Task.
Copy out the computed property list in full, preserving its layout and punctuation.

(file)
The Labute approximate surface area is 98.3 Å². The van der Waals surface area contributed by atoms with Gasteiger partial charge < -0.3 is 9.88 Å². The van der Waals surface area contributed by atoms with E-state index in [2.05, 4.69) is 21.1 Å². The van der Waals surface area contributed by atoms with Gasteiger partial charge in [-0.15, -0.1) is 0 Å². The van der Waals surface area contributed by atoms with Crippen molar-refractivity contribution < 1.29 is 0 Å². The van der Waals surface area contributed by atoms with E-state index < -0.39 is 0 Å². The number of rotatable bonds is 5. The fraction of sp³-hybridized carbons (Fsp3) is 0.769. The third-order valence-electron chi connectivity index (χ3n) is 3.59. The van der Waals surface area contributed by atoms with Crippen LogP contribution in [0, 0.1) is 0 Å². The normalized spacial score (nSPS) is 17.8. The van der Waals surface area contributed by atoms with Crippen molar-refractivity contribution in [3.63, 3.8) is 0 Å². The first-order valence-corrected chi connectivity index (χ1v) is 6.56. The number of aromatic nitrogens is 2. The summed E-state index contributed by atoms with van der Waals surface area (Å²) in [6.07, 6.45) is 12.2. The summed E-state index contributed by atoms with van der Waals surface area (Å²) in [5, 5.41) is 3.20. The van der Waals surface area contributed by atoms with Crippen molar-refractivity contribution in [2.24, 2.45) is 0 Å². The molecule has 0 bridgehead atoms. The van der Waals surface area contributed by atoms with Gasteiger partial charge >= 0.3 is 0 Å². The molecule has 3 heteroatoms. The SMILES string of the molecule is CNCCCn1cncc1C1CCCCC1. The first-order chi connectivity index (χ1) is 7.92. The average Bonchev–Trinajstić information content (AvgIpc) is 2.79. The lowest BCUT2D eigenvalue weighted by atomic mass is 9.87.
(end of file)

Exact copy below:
The Labute approximate surface area is 98.3 Å². The van der Waals surface area contributed by atoms with Gasteiger partial charge < -0.3 is 9.88 Å². The van der Waals surface area contributed by atoms with E-state index in [2.05, 4.69) is 21.1 Å². The van der Waals surface area contributed by atoms with Gasteiger partial charge in [-0.15, -0.1) is 0 Å². The van der Waals surface area contributed by atoms with Crippen molar-refractivity contribution < 1.29 is 0 Å². The van der Waals surface area contributed by atoms with E-state index < -0.39 is 0 Å². The number of rotatable bonds is 5. The fraction of sp³-hybridized carbons (Fsp3) is 0.769. The third-order valence-electron chi connectivity index (χ3n) is 3.59. The van der Waals surface area contributed by atoms with Crippen LogP contribution in [0, 0.1) is 0 Å². The normalized spacial score (nSPS) is 17.8. The van der Waals surface area contributed by atoms with Crippen molar-refractivity contribution in [3.63, 3.8) is 0 Å². The first-order valence-corrected chi connectivity index (χ1v) is 6.56. The number of aromatic nitrogens is 2. The summed E-state index contributed by atoms with van der Waals surface area (Å²) in [6.07, 6.45) is 12.2. The summed E-state index contributed by atoms with van der Waals surface area (Å²) in [5, 5.41) is 3.20. The van der Waals surface area contributed by atoms with Crippen molar-refractivity contribution in [2.24, 2.45) is 0 Å². The molecule has 0 bridgehead atoms. The van der Waals surface area contributed by atoms with Gasteiger partial charge >= 0.3 is 0 Å². The molecule has 3 heteroatoms. The SMILES string of the molecule is CNCCCn1cncc1C1CCCCC1. The first-order chi connectivity index (χ1) is 7.92. The average Bonchev–Trinajstić information content (AvgIpc) is 2.79. The lowest BCUT2D eigenvalue weighted by atomic mass is 9.87.